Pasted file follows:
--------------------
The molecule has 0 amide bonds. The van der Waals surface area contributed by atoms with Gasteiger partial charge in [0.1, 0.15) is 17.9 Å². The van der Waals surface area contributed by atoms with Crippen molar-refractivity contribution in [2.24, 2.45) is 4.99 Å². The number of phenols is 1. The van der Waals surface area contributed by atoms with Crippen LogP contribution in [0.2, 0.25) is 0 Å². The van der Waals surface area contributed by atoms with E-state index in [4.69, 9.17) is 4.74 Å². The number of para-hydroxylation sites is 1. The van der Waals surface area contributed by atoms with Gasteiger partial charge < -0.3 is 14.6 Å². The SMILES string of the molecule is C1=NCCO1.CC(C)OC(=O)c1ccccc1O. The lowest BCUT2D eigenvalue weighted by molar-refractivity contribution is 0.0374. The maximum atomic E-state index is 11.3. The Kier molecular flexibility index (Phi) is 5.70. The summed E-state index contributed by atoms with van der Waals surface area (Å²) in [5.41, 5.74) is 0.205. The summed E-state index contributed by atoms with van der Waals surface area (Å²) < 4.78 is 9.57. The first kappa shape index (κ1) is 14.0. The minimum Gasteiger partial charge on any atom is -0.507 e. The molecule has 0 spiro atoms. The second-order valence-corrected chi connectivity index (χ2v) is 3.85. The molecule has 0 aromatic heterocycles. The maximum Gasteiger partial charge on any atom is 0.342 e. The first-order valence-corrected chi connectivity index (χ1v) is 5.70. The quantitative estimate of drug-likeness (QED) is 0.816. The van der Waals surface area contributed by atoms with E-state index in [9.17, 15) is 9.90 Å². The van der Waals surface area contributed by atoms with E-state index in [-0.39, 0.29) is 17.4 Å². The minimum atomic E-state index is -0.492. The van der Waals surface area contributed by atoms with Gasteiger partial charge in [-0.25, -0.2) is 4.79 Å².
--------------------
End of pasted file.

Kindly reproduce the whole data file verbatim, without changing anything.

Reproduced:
The molecule has 0 amide bonds. The van der Waals surface area contributed by atoms with Gasteiger partial charge in [0.1, 0.15) is 17.9 Å². The van der Waals surface area contributed by atoms with Crippen molar-refractivity contribution in [2.24, 2.45) is 4.99 Å². The number of phenols is 1. The van der Waals surface area contributed by atoms with Crippen LogP contribution in [0.2, 0.25) is 0 Å². The van der Waals surface area contributed by atoms with E-state index in [4.69, 9.17) is 4.74 Å². The number of para-hydroxylation sites is 1. The van der Waals surface area contributed by atoms with Gasteiger partial charge < -0.3 is 14.6 Å². The SMILES string of the molecule is C1=NCCO1.CC(C)OC(=O)c1ccccc1O. The lowest BCUT2D eigenvalue weighted by molar-refractivity contribution is 0.0374. The maximum atomic E-state index is 11.3. The Kier molecular flexibility index (Phi) is 5.70. The summed E-state index contributed by atoms with van der Waals surface area (Å²) in [5.41, 5.74) is 0.205. The summed E-state index contributed by atoms with van der Waals surface area (Å²) < 4.78 is 9.57. The first kappa shape index (κ1) is 14.0. The minimum Gasteiger partial charge on any atom is -0.507 e. The molecule has 0 spiro atoms. The second-order valence-corrected chi connectivity index (χ2v) is 3.85. The molecule has 0 aromatic heterocycles. The maximum Gasteiger partial charge on any atom is 0.342 e. The first-order valence-corrected chi connectivity index (χ1v) is 5.70. The quantitative estimate of drug-likeness (QED) is 0.816. The van der Waals surface area contributed by atoms with E-state index in [9.17, 15) is 9.90 Å². The van der Waals surface area contributed by atoms with E-state index in [-0.39, 0.29) is 17.4 Å². The minimum atomic E-state index is -0.492. The van der Waals surface area contributed by atoms with Gasteiger partial charge in [-0.25, -0.2) is 4.79 Å².